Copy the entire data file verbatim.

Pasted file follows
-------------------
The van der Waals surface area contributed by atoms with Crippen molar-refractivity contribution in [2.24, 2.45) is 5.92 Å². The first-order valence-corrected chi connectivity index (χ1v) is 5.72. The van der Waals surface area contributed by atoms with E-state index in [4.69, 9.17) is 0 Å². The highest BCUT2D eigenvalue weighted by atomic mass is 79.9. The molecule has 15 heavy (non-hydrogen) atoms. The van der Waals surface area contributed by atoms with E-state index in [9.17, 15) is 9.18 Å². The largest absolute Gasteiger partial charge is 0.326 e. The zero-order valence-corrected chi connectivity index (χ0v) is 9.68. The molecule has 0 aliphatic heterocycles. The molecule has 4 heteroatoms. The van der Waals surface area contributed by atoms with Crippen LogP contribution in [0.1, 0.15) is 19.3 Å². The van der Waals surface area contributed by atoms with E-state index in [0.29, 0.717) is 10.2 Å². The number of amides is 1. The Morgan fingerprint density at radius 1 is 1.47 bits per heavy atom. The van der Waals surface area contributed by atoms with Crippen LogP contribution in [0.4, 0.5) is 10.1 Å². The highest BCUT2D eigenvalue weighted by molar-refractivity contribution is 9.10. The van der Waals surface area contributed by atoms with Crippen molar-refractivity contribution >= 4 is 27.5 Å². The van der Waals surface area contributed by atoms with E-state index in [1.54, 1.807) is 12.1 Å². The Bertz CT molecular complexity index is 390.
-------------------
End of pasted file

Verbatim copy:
The van der Waals surface area contributed by atoms with Crippen molar-refractivity contribution in [2.24, 2.45) is 5.92 Å². The first-order valence-corrected chi connectivity index (χ1v) is 5.72. The van der Waals surface area contributed by atoms with E-state index in [4.69, 9.17) is 0 Å². The highest BCUT2D eigenvalue weighted by atomic mass is 79.9. The molecule has 15 heavy (non-hydrogen) atoms. The van der Waals surface area contributed by atoms with E-state index in [9.17, 15) is 9.18 Å². The largest absolute Gasteiger partial charge is 0.326 e. The zero-order valence-corrected chi connectivity index (χ0v) is 9.68. The molecule has 0 aliphatic heterocycles. The molecule has 4 heteroatoms. The van der Waals surface area contributed by atoms with Crippen LogP contribution in [0.1, 0.15) is 19.3 Å². The van der Waals surface area contributed by atoms with E-state index in [0.29, 0.717) is 10.2 Å². The number of amides is 1. The Morgan fingerprint density at radius 1 is 1.47 bits per heavy atom. The van der Waals surface area contributed by atoms with Crippen LogP contribution in [0.4, 0.5) is 10.1 Å². The highest BCUT2D eigenvalue weighted by molar-refractivity contribution is 9.10. The van der Waals surface area contributed by atoms with Crippen molar-refractivity contribution >= 4 is 27.5 Å². The van der Waals surface area contributed by atoms with E-state index in [1.54, 1.807) is 12.1 Å². The Bertz CT molecular complexity index is 390.